In designing appropriate doses of the agents that bind or complex copper such as thiomolybdate and combinations therewith, and/or that effectively lower endogenous copper, one may readily extrapolate from animal studies, as for example as described further below, in order to arrive at appropriate doses for clinical administration. To achieve this conversion, one would account for the mass of the agents administered per unit mass of the experimental animal, and yet account for the differences in the body surface area between the experimental animal and the human patient. All such calculations are well-known and routine to those of ordinary skill in the art. Accordingly, using the information provided herein, it is contemplated that useful daily doses of the agents that bind or complex copper such as thiomolybdate, and/or that effectively lower endogenous copper, for use in human administration would be between about 20 mg and about 200 mg per patient per day. Notwithstanding this stated range, it is contemplated that, given the parameters and guidance described above, further variations in the active or optimal ranges are encompassed within the present invention.

Induction doses contemplated are generally about 180 mg per day. Daily maintenance doses contemplated are generally between about 20 mg and about 180 mg; between about 25 and about 160 mg; between about 50 and about 150 mg; between about 30 and about 125 mg; between about 40 mg and about 100 mg; between about 35 and about 80 mg; between about 20 and about 65 mg; between about 30 mg and about 50 mg; about 40 mg; or in any particular range using any of the foregoing recited exemplary doses or any value intermediate between the particular stated ranges. Although daily doses in and around about 60 mg to about 120 mg, or in and around about 20 to about 180 mg, are typical, it is contemplated that lower doses may be more appropriate in combination with other agents, or under conditions of maintenance, and that high doses can still be tolerated, particularly given the fact that the agents that bind or complex copper such as a thiomolybdate and/or that effectively lower endogenous copper for use in the invention are not themselves cytotoxic. Even if certain adverse side effects do occur, this should not necessarily result in toxicity that cannot be counteracted by normal homeostatic mechanisms, which is believed to lessen the chances of significant toxicity to healthy tissues.

The values described above can also be expressed in terms of mg/kg of body weight. As described above, the biologically or therapeutically effective amount can vary, depending upon the size of the animal or human patient. However, taking the average weight of a human male as about 70 kg, the biologically or therapeutically effective amount of the agent that binds or complexes copper such as a thiomolybdate for an average human male would be between about 0.3 mg/kg and about 3 mg/kg.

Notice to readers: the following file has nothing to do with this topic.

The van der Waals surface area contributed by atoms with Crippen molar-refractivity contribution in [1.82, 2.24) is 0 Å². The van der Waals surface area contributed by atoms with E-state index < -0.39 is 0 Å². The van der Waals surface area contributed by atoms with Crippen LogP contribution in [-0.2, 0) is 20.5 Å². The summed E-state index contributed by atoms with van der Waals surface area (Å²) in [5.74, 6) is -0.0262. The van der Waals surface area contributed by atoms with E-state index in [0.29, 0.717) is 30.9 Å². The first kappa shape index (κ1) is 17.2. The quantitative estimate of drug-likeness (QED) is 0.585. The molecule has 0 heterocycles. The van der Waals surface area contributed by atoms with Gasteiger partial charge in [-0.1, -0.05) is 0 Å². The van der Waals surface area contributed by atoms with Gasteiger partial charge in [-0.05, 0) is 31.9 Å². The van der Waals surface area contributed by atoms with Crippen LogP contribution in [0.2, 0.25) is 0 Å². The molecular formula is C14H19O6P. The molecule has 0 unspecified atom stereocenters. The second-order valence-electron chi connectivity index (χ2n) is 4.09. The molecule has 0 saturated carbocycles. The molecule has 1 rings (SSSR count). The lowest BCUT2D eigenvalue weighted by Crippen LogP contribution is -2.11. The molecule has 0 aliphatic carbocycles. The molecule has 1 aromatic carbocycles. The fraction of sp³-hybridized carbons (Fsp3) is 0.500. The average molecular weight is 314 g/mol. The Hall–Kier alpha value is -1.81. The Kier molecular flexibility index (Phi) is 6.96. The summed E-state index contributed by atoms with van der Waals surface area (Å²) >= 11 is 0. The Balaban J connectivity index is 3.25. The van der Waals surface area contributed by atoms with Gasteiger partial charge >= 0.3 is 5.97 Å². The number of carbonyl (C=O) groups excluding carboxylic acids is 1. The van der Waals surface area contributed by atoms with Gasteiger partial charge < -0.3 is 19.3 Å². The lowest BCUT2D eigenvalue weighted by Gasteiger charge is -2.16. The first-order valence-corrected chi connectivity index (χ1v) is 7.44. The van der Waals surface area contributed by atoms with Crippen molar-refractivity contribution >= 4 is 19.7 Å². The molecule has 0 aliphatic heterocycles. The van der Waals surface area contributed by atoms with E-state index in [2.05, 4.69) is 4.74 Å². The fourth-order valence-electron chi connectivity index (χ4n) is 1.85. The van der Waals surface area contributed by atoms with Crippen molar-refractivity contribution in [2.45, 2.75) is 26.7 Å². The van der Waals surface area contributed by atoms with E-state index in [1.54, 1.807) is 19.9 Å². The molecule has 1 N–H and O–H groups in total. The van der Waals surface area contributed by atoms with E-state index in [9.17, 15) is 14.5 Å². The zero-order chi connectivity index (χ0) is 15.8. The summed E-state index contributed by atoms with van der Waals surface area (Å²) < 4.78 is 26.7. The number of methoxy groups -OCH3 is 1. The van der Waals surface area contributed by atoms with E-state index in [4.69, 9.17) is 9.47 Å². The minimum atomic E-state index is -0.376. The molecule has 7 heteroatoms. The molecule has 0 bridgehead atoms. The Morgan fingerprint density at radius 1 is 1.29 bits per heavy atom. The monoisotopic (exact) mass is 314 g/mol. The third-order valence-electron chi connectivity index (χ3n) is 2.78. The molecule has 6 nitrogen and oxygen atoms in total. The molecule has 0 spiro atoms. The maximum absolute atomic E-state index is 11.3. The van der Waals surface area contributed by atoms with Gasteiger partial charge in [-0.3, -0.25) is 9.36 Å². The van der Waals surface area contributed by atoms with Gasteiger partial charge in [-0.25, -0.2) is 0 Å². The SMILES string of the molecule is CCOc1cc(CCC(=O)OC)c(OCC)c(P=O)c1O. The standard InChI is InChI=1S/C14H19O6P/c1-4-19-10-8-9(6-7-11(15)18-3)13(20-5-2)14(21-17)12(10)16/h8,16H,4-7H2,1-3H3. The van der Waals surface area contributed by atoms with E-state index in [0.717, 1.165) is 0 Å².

Another objective of the therapeutic regimes of the present invention is generally to produce the maximum anti-fibrotic or cardioprotective effects while keeping the dose below the levels associated with unacceptable toxicity. However, as noted above, in acute diseases or conditions, it may be necessary to administer initial high doses to rapidly decrease endogenous copper levels. In addition to varying the dose itself, the administration regimen can also be adapted to optimize the treatment strategy. A currently preferred maintenance treatment strategy is to administer between about 20 mg and about 200 mg of the agents that bind or complex copper such as a thiomolybdate or combination thereof, or which effectively lower endogenous copper, from about 3 to about 6 or more times per day, approximately half of the doses with meals, and approximately half of the doses between meals. In administering the particular doses themselves, one would preferably provide a pharmaceutically acceptable composition to the patient systemically. Oral administration is generally preferred. An exemplary induction dosage regime is about 40 mg three times daily with meals, and about 60 mg at bedtime. Exemplary maintenance dosage regimes are about 20 to 180 mg total per day, taken approximately proportionately as indicated for the exemplary induction dosage regime, or taken at fewer times per day, for example, with breakfast and with dinner.

EXAMPLES

The following examples are provided in order to demonstrate and further illustrate certain preferred embodiments and aspects of the present invention and are not to be construed as limiting the scope thereof.

Example 1

A. METHODS

Mice and mouse food. All mice were 7-8 weeks old at the start of the various studies, were C57BL/6 purchased from Jackson Laboratory, Bar Harbor, Me., and were housed at 21±2° C. on a 12 hr light/dark cycle in polycarbonate cages containing corn cob bedding. Experimental animals were housed in the University of Michigan Unit for Laboratory Animal Medicine facility and treated in accord with a protocol approved by the University of Michigan Institutional Animal Care and Use Committee. They were fed a mouse diet from Harlan/Teklad, Madison, Wis., to which copper and zinc had not been added by the manufacturer. Each lot was assayed by atomic absorption and found to contain about 0.6 mg of copper and about 6.0 mg of zinc/kg of food. Copper and zinc are then added to the diet such that the final contents were 2 mg copper and 10 mg zinc/kg of food.